Jensen then challenged the group to look for an aspect of their work that was ripe for disruption, and that should be completely disrupted. Most of the group found something.

One audience member said that the tracking of paid time off should go away. Another said that software that could consolidate all social media for a job candidate into one place would be disruptive. And another said that performance appraisals needed to be changed. Jensen agreed. About practices that should be disrupted, he said, “We all know they’re dead, we all know they’re stupid, yet we all keep doing them.”

Jensen then challenged the group to get out of their comfort zones and work on the next generation of procedures that will change the way HR professionals work. “Create the space to have conversations you are not having now,” he advised.

Members of today’s workforce don’t need companies in the same way they did in the past, he said, because the corporate infrastructure is available on a cell phone. Companies that focus on getting to know employees and helping them achieve their dreams will retain excellent employees, he added.

Photo: L-R: Lanier Dalencourt, senior human capital consultant, TriNet; Christina Giglio, division director, Robert Half; Glenn Guensch, cofounder and managing partner, RennerBrown; and Crystal Lannaman, HR Director, Corporate Functions, BASF. Photo Credit: Esther Surden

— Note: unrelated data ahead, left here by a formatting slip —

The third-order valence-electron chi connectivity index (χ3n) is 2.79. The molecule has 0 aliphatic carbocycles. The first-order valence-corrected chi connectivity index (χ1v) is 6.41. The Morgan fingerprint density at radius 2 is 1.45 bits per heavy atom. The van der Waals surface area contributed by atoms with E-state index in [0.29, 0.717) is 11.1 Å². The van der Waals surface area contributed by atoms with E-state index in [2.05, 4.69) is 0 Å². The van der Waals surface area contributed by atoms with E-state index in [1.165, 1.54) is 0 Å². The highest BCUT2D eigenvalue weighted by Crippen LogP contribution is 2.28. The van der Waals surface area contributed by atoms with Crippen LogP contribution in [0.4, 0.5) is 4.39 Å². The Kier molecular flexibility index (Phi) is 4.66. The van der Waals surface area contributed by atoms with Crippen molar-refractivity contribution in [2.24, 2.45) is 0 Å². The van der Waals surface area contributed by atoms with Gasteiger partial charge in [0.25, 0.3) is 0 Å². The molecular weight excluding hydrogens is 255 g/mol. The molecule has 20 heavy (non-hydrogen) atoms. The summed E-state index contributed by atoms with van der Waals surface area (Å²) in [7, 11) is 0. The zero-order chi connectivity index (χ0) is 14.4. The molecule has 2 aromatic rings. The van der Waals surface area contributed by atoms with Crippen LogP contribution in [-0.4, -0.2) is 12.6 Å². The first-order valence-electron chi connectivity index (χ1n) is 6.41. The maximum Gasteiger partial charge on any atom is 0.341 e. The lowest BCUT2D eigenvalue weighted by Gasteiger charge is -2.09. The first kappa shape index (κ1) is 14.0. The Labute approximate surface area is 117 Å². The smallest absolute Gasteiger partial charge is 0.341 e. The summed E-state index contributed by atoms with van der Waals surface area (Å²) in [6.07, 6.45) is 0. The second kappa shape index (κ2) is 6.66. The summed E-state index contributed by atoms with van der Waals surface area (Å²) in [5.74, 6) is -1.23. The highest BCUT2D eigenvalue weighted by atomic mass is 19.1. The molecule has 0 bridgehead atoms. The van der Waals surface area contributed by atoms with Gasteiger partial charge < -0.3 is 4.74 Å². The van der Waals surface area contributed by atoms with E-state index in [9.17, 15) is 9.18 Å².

L-R: Lanier Dalencourt, senior human capital consultant, TriNet; Christina Giglio, division director, Robert Half; Glenn Guensch, cofounder and managing partner, RennerBrown; and Crystal Lannaman, HR Director, Corporate Functions, BASF. | Esther Surden

After Jensen spoke, a panel of HR professionals who place tech workers discussed their challenges and how their jobs are changing. The panel members were: Lanier Dalencourt, senior human capital consultant, TriNet; Christina Giglio, division director, Robert Half; Glenn Guensch, cofounder and managing partner, RennerBrown; and Crystal Lannaman, HR Director, Corporate Functions, BASF.

The good news for IT professionals is that the panel all agreed that the job market has changed since the recession—in favor of the job seekers. At tech companies, “Seven years ago, you had the pick of the litter. You could take your time in making a decision,” Giglio said. “The employees you did have, had to stay there.” Now it’s a candidate’s market and your best employees are taking calls every day. Things like offering flexible schedules, great benefits and increased compensation are now important.

Companies are becoming more creative in how they get employees into the pipeline. Some have started to engage with high school students to get them excited early, and to try to lead them into their company. Lannaman said that BASF is tapping promising high school students, offering internships and a relationship with the company.

Job hoppers were also a topic of discussion. “The outlook on job hopping has taken a complete 360-degree turn,” Guensch said. “Several years ago, if someone said they held a series of jobs for two or three years each, it was considered a red flag. Now it’s a red flag for people who stay in a job for ten years. People think they are lazy and not motivated. Companies ask why these candidates haven’t changed job titles and moved up in an organization.”